Not only was I impressed with David’s photographs and his determination to carry around a tripod and other equipment, but also the workflow he uses for dealing with huge numbers of large digital images. What follows is technical, but could prove useful to others.
In terms of equipment, David uses a basalt tripod that is light, but very steady. The main lens for his Canon EOS 5D is a 70-200 zoom with a maximum aperture of 2.8.
Shooting only in RAW (the largest size files), he downloads images into a portable 160 GB LaCie drive that he always carries. He has a back-up system when he gets home.
The images are imported into iView Media Pro, which allows for quick navigation to compare which image is best (If you type Apple / you can compare three images at once.) Instead of deleting files (he does not believe in deleting) David types cntrl-3 to rate a photo as having 3-stars. At the end of the process, he can ask the program to only show photos with 3 stars.
Those he likes are then opened up in Photoshop CS3 where he fiddles with light balance, exposure, contrast and sharpening (zooming in to see grain) as well as luminance to give better skintone. Once the settings are good for one photo, he applies all the changes to photos taken in the same session. This makes for very fast adjustment to a large number of photos.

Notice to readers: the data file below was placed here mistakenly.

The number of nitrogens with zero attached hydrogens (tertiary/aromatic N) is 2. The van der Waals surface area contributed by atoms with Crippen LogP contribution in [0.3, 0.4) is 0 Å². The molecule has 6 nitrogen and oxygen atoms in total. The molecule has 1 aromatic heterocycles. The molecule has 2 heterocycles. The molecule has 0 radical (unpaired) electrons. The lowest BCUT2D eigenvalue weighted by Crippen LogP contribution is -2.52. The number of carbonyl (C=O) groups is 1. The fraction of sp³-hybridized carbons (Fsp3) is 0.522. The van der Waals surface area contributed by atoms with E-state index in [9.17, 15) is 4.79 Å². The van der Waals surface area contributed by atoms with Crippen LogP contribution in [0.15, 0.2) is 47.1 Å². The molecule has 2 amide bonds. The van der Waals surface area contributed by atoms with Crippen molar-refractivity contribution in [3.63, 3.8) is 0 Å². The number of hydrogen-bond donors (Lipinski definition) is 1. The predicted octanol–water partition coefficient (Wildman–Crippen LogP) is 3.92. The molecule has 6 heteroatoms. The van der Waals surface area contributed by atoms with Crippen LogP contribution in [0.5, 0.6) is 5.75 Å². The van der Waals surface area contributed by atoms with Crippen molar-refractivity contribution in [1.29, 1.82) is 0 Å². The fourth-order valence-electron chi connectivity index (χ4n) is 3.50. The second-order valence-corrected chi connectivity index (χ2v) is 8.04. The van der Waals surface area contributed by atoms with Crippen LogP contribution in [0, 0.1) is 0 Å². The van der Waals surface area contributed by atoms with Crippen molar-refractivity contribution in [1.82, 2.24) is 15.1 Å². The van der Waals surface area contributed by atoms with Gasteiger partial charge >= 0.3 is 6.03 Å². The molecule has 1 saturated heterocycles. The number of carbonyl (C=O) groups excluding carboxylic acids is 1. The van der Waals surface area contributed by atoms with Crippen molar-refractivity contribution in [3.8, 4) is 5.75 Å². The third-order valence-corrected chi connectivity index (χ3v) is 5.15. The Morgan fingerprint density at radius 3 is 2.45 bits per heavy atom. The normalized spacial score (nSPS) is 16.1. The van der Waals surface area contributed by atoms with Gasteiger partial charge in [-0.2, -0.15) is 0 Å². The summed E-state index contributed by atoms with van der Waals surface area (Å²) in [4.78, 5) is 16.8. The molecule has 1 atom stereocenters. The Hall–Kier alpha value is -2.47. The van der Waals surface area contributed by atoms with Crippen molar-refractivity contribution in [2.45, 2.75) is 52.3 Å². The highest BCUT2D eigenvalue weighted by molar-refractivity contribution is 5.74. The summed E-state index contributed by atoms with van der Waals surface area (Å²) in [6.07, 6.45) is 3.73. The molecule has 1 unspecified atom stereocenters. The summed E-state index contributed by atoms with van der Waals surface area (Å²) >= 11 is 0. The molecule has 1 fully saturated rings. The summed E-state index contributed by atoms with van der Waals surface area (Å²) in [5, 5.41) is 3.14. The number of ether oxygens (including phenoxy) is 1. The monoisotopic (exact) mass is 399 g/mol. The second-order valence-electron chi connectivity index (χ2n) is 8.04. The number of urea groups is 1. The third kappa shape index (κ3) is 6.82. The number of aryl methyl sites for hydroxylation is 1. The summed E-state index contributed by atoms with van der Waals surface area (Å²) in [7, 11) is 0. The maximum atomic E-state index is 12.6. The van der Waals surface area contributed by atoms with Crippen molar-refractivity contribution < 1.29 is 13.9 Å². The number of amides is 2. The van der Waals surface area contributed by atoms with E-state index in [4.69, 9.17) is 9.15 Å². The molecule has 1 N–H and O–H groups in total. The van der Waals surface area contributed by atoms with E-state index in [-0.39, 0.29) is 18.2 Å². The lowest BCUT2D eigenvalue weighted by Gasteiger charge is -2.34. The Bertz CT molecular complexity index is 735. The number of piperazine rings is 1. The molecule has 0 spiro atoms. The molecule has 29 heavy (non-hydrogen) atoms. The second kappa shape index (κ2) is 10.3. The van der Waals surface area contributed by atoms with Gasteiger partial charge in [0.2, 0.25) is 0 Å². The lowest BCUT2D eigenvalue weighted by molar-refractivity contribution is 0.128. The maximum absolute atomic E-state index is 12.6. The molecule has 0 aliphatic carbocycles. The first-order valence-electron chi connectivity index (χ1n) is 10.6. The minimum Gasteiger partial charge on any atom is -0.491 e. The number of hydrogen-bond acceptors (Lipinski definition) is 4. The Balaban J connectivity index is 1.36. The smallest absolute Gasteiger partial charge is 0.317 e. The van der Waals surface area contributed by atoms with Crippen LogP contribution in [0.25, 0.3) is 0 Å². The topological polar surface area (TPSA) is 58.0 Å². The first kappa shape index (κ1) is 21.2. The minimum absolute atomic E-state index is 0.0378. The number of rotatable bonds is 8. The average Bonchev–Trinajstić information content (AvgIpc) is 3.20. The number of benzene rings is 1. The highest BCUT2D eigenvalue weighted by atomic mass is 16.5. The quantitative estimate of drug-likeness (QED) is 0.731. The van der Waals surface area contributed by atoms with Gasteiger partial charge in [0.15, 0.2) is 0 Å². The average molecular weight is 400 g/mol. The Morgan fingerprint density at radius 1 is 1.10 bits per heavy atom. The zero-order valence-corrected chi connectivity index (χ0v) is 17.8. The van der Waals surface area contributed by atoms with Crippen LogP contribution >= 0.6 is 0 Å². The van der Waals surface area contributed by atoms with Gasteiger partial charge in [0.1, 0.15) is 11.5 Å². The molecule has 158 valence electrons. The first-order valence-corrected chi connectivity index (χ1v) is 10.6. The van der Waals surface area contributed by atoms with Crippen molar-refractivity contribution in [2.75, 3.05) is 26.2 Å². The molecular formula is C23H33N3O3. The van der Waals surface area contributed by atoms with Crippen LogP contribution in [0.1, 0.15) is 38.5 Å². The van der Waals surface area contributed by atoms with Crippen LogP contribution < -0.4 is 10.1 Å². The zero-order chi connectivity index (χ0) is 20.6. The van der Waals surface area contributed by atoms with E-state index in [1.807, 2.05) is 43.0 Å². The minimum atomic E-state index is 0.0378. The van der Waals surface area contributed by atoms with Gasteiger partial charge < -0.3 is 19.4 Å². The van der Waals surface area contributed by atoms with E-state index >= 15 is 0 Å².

At that point he uploads the images to Flickr and uses Quicksilver to save digital negatives for those he wants to print (using a $300 Canon i9900 printer).
Another program he is considering is Adobe’s Light Room instead of iView Media Pro.
Any further suggestions for digital photo workflow are very welcome!!
UPDATE: Dave posted corrections/additions in a comment below.